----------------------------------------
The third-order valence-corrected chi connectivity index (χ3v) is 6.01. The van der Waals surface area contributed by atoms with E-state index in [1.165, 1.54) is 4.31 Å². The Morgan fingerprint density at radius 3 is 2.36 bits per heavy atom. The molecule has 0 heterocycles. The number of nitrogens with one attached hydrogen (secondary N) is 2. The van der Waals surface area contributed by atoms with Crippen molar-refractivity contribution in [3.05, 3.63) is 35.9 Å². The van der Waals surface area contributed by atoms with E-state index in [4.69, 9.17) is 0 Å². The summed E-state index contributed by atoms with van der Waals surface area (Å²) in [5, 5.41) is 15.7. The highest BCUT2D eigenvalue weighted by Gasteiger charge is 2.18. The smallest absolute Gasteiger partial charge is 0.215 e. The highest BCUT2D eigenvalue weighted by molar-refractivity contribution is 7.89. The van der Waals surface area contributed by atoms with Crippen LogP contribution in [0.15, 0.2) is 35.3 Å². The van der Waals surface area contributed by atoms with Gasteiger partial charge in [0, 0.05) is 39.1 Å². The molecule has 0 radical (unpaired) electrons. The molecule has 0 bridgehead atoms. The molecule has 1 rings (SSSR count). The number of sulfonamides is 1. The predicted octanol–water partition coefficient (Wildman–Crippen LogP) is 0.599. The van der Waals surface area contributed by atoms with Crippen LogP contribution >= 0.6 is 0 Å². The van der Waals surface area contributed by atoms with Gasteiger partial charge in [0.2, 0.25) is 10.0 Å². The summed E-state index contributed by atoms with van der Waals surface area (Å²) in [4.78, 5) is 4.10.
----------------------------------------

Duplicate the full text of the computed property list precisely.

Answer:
The third-order valence-corrected chi connectivity index (χ3v) is 6.01. The van der Waals surface area contributed by atoms with E-state index in [1.165, 1.54) is 4.31 Å². The Morgan fingerprint density at radius 3 is 2.36 bits per heavy atom. The molecule has 0 heterocycles. The number of nitrogens with one attached hydrogen (secondary N) is 2. The van der Waals surface area contributed by atoms with Crippen molar-refractivity contribution in [3.05, 3.63) is 35.9 Å². The van der Waals surface area contributed by atoms with E-state index in [4.69, 9.17) is 0 Å². The summed E-state index contributed by atoms with van der Waals surface area (Å²) in [5, 5.41) is 15.7. The highest BCUT2D eigenvalue weighted by Gasteiger charge is 2.18. The smallest absolute Gasteiger partial charge is 0.215 e. The highest BCUT2D eigenvalue weighted by molar-refractivity contribution is 7.89. The van der Waals surface area contributed by atoms with Crippen LogP contribution in [0.15, 0.2) is 35.3 Å². The van der Waals surface area contributed by atoms with Gasteiger partial charge in [0, 0.05) is 39.1 Å². The molecule has 0 radical (unpaired) electrons. The molecule has 0 bridgehead atoms. The molecule has 1 rings (SSSR count). The number of sulfonamides is 1. The predicted octanol–water partition coefficient (Wildman–Crippen LogP) is 0.599. The van der Waals surface area contributed by atoms with Crippen LogP contribution >= 0.6 is 0 Å². The van der Waals surface area contributed by atoms with Gasteiger partial charge in [0.2, 0.25) is 10.0 Å². The summed E-state index contributed by atoms with van der Waals surface area (Å²) in [4.78, 5) is 4.10.